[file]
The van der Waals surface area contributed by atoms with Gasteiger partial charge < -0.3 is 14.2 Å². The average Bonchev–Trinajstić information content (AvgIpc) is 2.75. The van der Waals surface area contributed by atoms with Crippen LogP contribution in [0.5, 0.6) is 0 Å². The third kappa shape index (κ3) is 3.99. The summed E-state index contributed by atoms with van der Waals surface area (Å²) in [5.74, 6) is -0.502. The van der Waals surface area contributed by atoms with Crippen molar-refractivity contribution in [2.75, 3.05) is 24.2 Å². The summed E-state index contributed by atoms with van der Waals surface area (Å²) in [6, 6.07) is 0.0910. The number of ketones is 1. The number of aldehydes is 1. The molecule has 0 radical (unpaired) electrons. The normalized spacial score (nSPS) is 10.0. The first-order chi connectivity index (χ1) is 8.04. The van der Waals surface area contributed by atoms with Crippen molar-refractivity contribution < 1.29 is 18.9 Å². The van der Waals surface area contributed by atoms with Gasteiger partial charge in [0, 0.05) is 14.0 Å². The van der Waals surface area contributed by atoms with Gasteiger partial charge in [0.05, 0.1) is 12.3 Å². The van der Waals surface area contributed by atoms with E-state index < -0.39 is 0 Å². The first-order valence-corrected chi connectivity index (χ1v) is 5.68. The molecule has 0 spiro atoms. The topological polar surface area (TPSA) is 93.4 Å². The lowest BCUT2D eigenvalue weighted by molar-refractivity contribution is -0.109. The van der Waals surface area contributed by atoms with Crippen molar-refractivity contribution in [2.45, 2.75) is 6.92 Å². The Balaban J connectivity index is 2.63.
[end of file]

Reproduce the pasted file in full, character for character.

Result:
The van der Waals surface area contributed by atoms with Gasteiger partial charge < -0.3 is 14.2 Å². The average Bonchev–Trinajstić information content (AvgIpc) is 2.75. The van der Waals surface area contributed by atoms with Crippen LogP contribution in [0.5, 0.6) is 0 Å². The third kappa shape index (κ3) is 3.99. The summed E-state index contributed by atoms with van der Waals surface area (Å²) in [5.74, 6) is -0.502. The van der Waals surface area contributed by atoms with Crippen molar-refractivity contribution in [2.75, 3.05) is 24.2 Å². The summed E-state index contributed by atoms with van der Waals surface area (Å²) in [6, 6.07) is 0.0910. The number of ketones is 1. The number of aldehydes is 1. The molecule has 0 radical (unpaired) electrons. The normalized spacial score (nSPS) is 10.0. The first-order chi connectivity index (χ1) is 8.04. The van der Waals surface area contributed by atoms with Crippen molar-refractivity contribution < 1.29 is 18.9 Å². The van der Waals surface area contributed by atoms with Gasteiger partial charge in [0, 0.05) is 14.0 Å². The van der Waals surface area contributed by atoms with Gasteiger partial charge in [0.05, 0.1) is 12.3 Å². The van der Waals surface area contributed by atoms with E-state index < -0.39 is 0 Å². The first-order valence-corrected chi connectivity index (χ1v) is 5.68. The molecule has 0 spiro atoms. The topological polar surface area (TPSA) is 93.4 Å². The lowest BCUT2D eigenvalue weighted by molar-refractivity contribution is -0.109. The van der Waals surface area contributed by atoms with Crippen molar-refractivity contribution in [2.45, 2.75) is 6.92 Å². The Balaban J connectivity index is 2.63.